Eamonn Holmes revealed he has been suffering from ‘chronic pain’ which has caused insomnia in a series of late night tweets on Friday.
The TV presenter, 61, shared his woes with fans during the night as he posted to Twitter at around 2.30am while struggling to sleep.
He wrote: ‘In that Twilight Zone between Night time and Morning. Anyone else find these hours the worst…. particularly if you suffer chronic pain?’
Candid: Eamonn Holmes revealed he has been suffering from ‘chronic pain’ which has caused insomnia in a series of late night tweets on Friday (pictured in October)
Eamonn admitted that the ‘night is worse’ and he feels there is ‘no escape’ from the pain he is suffering.
Replying to one fan, Eamonn added: ‘I just want people who suffer to know there are others and maybe they can talk to each other and swap advice on here?’
The media personality chatted to several of his followers on the social media platform who were also struggling to sleep in the early hours.
Eamonn has been candid about his health in the past and openly discussed his double hip operation in 2016, even revealing he feared he would die during surgery.
‘Anyone else find these hours the worst?’: The TV presenter, 61, shared his woes with fans as he posted to Twitter at around 2.30am while struggling to sleep (pictured in January)
Candid: Eamonn opened the conversation to his followers, with many replying saying they too were struggling to get to sleep
Response: He replied to one fan saying he ‘wants people who suffer to know there are others’ so they can share tips and advice
‘Night is worse’: In another response, Eamonn said the twilight hours are the toughest
Struggle: Eamonn agreed with another follower saying there’s ‘no escape’
Speaking in 2017, he told the Daily Star Sunday: ‘It was a very depressing week when I had it done. I remember Sky News rang me and said, “Have you heard about Terry Wogan?”
‘And I was going under the knife that week. It was very foreboding. I was not very optimistic about the whole thing.
‘Ruth [Langsford, his wife] said to me, “Do you have to have both of them done?” She was worried about losing me.’
Eamonn finally went under the knife after enduring 25 years of pain in his hips, back and legs. He even discussed how the pain had affected his career, with the TV host turning down some work if it meant he’d have to stand up for long periods of time.
What is chronic pain?
Chronic or persistent pain is when pain continues for more than 12 weeks despite medication or treatment to try and alleviate suffering.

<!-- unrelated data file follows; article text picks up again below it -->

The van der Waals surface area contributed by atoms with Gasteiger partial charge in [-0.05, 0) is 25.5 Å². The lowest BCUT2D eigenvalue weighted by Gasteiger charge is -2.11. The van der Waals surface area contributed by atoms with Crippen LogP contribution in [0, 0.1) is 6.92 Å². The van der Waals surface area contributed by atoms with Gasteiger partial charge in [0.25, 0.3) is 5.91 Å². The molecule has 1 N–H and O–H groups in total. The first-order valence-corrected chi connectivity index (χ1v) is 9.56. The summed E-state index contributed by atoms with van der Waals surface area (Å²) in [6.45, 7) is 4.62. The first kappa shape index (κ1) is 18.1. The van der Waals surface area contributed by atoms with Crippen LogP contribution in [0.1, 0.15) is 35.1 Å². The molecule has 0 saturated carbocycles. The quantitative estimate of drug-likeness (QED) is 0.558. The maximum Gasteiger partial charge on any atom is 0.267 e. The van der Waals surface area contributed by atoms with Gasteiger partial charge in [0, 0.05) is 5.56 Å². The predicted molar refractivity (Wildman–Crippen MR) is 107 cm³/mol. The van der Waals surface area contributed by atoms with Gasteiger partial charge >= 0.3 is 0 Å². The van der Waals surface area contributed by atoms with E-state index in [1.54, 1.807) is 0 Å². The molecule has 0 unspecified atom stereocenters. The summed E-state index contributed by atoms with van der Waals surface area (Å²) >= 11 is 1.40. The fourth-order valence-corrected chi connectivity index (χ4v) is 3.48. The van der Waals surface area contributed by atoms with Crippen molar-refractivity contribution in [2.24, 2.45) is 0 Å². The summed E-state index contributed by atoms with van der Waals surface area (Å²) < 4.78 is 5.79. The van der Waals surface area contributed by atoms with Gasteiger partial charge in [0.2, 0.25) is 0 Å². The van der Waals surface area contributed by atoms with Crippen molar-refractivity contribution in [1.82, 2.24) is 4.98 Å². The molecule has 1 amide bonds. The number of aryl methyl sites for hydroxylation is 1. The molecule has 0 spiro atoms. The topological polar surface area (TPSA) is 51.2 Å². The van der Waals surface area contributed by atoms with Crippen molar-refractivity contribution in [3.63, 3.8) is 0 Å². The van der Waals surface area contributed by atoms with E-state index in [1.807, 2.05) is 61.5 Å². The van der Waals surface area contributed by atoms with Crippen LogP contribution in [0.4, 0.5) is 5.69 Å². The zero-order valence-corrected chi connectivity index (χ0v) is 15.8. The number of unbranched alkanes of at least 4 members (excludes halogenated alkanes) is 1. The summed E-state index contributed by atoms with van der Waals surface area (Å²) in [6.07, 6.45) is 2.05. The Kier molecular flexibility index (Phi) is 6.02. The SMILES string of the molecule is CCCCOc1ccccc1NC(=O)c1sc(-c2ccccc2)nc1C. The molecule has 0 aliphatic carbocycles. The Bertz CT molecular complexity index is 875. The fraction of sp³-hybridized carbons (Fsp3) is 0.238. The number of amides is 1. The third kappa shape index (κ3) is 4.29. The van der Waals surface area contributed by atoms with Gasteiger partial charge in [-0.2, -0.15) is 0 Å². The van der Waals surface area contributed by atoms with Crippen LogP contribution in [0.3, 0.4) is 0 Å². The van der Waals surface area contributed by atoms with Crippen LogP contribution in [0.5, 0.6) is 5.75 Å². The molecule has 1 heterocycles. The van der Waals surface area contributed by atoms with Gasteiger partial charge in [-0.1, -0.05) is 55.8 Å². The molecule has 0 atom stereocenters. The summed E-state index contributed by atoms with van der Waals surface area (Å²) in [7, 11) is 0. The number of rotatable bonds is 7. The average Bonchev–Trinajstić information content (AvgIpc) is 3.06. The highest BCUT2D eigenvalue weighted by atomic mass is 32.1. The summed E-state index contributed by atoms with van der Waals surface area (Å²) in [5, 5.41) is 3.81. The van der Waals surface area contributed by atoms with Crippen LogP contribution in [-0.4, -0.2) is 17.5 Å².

People who suffer from diabetes, arthritis, irritable bowl or fibromyalgia are among those who can also experience chronic pain.
Ways to help manage pain include pacing yourself, finding ways to relax or reduce stress, taking medication and exercising regularly.
Physical therapy is also another treatment option. This can include manipulation, stretching exercises and pain-relief exercises.
The NHS also recommends trying to go to work despite feeling pain as this activity might distract from pain.
Charities Pain Concern and Action On Pain can also give more information and advice.
Sources: NHS and NHS Inform
The presenter took back to the airwaves just 10 weeks after having his double hip operation.
And after recovering from the procedure, which he’d been avoiding since he was 36-years-old, Eamonn admitted he’d got a ‘new lease of life’
Eamonn has also spoken in the past about the panic attacks he suffered after the sudden death of his father.
The presenter’s father Leonard died suddenly of a heart attack when he was 64, which left Eamonn plagued with guilt that they didn’t say goodbye.
Open: Eamonn has been candid about his health in the past and openly discussed his double hip operation in 2016, even revealing he feared he would die during surgery (pictured in February)
Speaking on This Morning in 2018, Eamonn said he once suffered a panic attack live on air while presenting breakfast TV, which he struggled to cover up, and even had to be hospitalised twice.
Eamonn hasn’t had a panic attack in 27 years, which he says is a result of him telling himself he was going to be fine.
He explained: ‘I’ve had a number of panic attacks, thank goodness it was 27 years or so ago… I thought I was going to die, my coping strategy was to realise I’m not going to die, but I would never have associated it with a mental problem.’
Eamonn has realised in retrospect that he may have been suffering them because of his father’s untimely death.
He continued: ‘I think looking back on it, it was a result of the sudden death of my father and not being able to say goodbye to him. I associated being away from home with bad things.’
Couple: Eamonn and wife Ruth Langsford married in 2010 after meeting in 1997. They have one son together, Jack (pictured on This Morning)